Rollbacker makes it hard for the player. His movement pattern is at times unpredictable, hits become blocks and successful punishes become punishes for him. Every hit is a rollback away from being denied.
Plus, Rollbacker is the only opponent who consistently uses the “Secret Technique”™, a short range, dash-bufferable super grab that completely ignores blocking, but can be avoided by back-dashing as soon as the screen flashes and is extremely punishable on whiff.
Suffices to say that Rollbacker will ABUSE this one-per match move while you are in the corner, where it is all but assured that it will connect. After around seven minutes and fifteen attempts at besting him (and almost throwing my controller against the wall), I even resorted to the Ultimate Jutsu (a.k.a. asking Google), without success.
Not having anywhere to go, I just grinded my teeth and went through the hurdles of facing this abomination given life. At the 23th attempt (plus six continues against Blocker and OneHitMan), I finally managed to get over him and earn my secret input for the secret grab super…
… and the first thing I did was running to Training Mode to test my newfound knowledge on the harmless dummy, unleashing my Shun Goku Satsu. Best moment ever. The telltale of this move is the fact that, due to its input, it needs to be buffered to be effective. The AI will always try to hide it inside a forward dash after a whiffed attack, just to pop it out while in your face.
A due premise, though: I am a casual player at heart. Due to personal life, 9–18 daily job, and side-gig as indie fighting game developer, it’s hard for me to pour many hours in grinding one, single game. This difficulty I had in dealing with Rollbacker is just reflective of my own skills (or lack thereof). A friend of mine, who is a bit more serious than me with fighting games (okay, not really, but you get the gist of it), had instead several troubles dealing with WhiffPunisher, while Rollbacker was a cakewalk.
The beauty of FOOTSIES’s arcade mode is that it makes players face some common archetypes one can easily find online: whoever has booted up a random queue for any modern game, will immediately recognize the spammer (a.k.a. button masher), the defensive turtle, the guy who just goes for BIG, unsafe moves, et cetera.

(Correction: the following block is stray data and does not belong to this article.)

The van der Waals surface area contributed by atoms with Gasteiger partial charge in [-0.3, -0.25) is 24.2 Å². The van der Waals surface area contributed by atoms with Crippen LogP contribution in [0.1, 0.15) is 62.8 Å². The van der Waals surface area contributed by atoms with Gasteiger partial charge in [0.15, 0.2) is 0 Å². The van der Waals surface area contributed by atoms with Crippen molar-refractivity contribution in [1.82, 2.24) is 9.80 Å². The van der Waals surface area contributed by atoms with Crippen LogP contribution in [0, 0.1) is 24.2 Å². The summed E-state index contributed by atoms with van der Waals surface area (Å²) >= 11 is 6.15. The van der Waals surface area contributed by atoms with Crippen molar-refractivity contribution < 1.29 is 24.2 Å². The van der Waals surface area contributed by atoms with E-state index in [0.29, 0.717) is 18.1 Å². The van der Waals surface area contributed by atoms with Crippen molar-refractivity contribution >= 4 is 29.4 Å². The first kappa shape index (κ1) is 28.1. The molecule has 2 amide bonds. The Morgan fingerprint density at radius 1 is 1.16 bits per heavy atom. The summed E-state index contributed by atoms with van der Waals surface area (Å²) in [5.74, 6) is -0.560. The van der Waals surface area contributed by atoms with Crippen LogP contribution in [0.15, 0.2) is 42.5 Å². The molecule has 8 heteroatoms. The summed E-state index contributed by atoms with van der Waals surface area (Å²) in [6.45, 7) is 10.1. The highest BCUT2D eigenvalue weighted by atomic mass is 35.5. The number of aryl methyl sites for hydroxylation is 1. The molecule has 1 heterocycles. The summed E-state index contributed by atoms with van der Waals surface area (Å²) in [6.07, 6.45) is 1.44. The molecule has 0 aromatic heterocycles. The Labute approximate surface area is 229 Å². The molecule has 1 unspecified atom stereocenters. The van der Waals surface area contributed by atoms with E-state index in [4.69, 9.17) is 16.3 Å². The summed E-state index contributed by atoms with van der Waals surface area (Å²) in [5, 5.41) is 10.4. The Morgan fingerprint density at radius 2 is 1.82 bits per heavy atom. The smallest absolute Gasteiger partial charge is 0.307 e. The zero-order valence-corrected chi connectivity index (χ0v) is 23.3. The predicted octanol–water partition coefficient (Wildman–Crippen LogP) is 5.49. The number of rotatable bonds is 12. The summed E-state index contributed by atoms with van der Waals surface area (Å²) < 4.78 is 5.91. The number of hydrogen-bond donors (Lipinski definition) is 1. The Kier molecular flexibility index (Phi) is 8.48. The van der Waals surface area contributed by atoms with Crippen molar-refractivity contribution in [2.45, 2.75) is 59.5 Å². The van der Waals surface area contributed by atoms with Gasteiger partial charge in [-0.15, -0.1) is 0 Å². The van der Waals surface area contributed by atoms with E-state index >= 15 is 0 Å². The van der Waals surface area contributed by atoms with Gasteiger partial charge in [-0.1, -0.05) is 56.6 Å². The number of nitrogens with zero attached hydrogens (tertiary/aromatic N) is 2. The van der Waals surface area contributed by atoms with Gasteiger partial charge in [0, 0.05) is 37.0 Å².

If this was one of FOOTSIES’s goal, I have to say that it was perfectly reached in full.
How to play it?
There are two versions of the game. The original mobile version is available for download for free on the Google Play Store. This free version has only local versus and VS AI mode, and lacks all the bells and whistles of the Rollback Edition version.
The Steam version costs 3.99 USD and includes all the modes I described above, plus a very good online infrastructure for playing against friends all over the net.
If you are a code-junkie or have a fascination for game development, the source code of the original FOOTSIES is available on GitHub under a GPL3.0 license.
Not even one week after writing my story, the developer HiFight pushed a new update, porting FOOTSIES — Rollback Edition to the App Store too and cementing the most impressive cross-play (Windows, MacOS, Linux, Android, iOS) I have met in a while for a fighting game. Also… it appears that parries have been added to the mix? I will check it out and report on my findings!
Name of the game: FOOTSIES — Rollback Edition
Developer: HiFight (YouTube channel)
Available on: PC (Steam, Windows/MacOS/Linux), Android (free version), iOS (App Store)
Price: 3.99 USD
Year of release: 2020
Netcode: rollback netcode — PC/Android crossplay
In one sentence: the purest form of footsie-based fighting game. One dimensional, simple, honest, brutal.
If you are interested in more coverage about indie fighting games, you can find me on Twitter at @AndreaDProjects